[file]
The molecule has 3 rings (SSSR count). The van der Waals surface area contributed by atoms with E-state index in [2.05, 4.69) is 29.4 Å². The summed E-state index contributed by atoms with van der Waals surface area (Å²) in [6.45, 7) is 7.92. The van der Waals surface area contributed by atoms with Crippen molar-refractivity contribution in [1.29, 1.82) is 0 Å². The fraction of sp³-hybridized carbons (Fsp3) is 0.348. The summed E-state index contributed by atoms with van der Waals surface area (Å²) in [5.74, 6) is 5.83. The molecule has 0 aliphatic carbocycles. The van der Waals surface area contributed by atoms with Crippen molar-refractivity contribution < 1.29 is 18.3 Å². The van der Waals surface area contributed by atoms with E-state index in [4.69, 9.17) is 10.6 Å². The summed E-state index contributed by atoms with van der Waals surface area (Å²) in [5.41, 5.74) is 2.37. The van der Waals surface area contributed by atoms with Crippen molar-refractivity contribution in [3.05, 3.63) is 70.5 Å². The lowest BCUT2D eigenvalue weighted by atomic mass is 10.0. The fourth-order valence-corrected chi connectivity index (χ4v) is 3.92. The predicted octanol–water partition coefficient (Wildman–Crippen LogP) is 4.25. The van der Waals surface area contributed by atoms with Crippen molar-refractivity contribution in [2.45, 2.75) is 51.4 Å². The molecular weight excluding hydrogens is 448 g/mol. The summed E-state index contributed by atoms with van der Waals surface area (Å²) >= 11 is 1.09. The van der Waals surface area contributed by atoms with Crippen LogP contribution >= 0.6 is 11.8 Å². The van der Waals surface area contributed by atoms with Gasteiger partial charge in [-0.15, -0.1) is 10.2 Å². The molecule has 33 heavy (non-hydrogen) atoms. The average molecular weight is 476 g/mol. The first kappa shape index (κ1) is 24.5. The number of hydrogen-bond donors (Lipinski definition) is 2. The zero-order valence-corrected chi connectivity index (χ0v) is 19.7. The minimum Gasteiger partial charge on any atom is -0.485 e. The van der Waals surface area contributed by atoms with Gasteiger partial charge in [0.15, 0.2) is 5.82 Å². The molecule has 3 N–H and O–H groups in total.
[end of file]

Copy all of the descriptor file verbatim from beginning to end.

The molecule has 3 rings (SSSR count). The van der Waals surface area contributed by atoms with E-state index in [2.05, 4.69) is 29.4 Å². The summed E-state index contributed by atoms with van der Waals surface area (Å²) in [6.45, 7) is 7.92. The van der Waals surface area contributed by atoms with Crippen molar-refractivity contribution in [1.29, 1.82) is 0 Å². The fraction of sp³-hybridized carbons (Fsp3) is 0.348. The summed E-state index contributed by atoms with van der Waals surface area (Å²) in [5.74, 6) is 5.83. The molecule has 0 aliphatic carbocycles. The van der Waals surface area contributed by atoms with Crippen molar-refractivity contribution < 1.29 is 18.3 Å². The van der Waals surface area contributed by atoms with E-state index in [4.69, 9.17) is 10.6 Å². The summed E-state index contributed by atoms with van der Waals surface area (Å²) in [5.41, 5.74) is 2.37. The van der Waals surface area contributed by atoms with Crippen molar-refractivity contribution in [3.05, 3.63) is 70.5 Å². The lowest BCUT2D eigenvalue weighted by atomic mass is 10.0. The fourth-order valence-corrected chi connectivity index (χ4v) is 3.92. The predicted octanol–water partition coefficient (Wildman–Crippen LogP) is 4.25. The van der Waals surface area contributed by atoms with Crippen molar-refractivity contribution in [2.45, 2.75) is 51.4 Å². The molecular weight excluding hydrogens is 448 g/mol. The summed E-state index contributed by atoms with van der Waals surface area (Å²) >= 11 is 1.09. The van der Waals surface area contributed by atoms with Crippen LogP contribution >= 0.6 is 11.8 Å². The van der Waals surface area contributed by atoms with Gasteiger partial charge in [-0.15, -0.1) is 10.2 Å². The molecule has 33 heavy (non-hydrogen) atoms. The average molecular weight is 476 g/mol. The first kappa shape index (κ1) is 24.5. The number of hydrogen-bond donors (Lipinski definition) is 2. The zero-order valence-corrected chi connectivity index (χ0v) is 19.7. The minimum Gasteiger partial charge on any atom is -0.485 e. The van der Waals surface area contributed by atoms with Gasteiger partial charge in [0.15, 0.2) is 5.82 Å². The molecule has 3 N–H and O–H groups in total.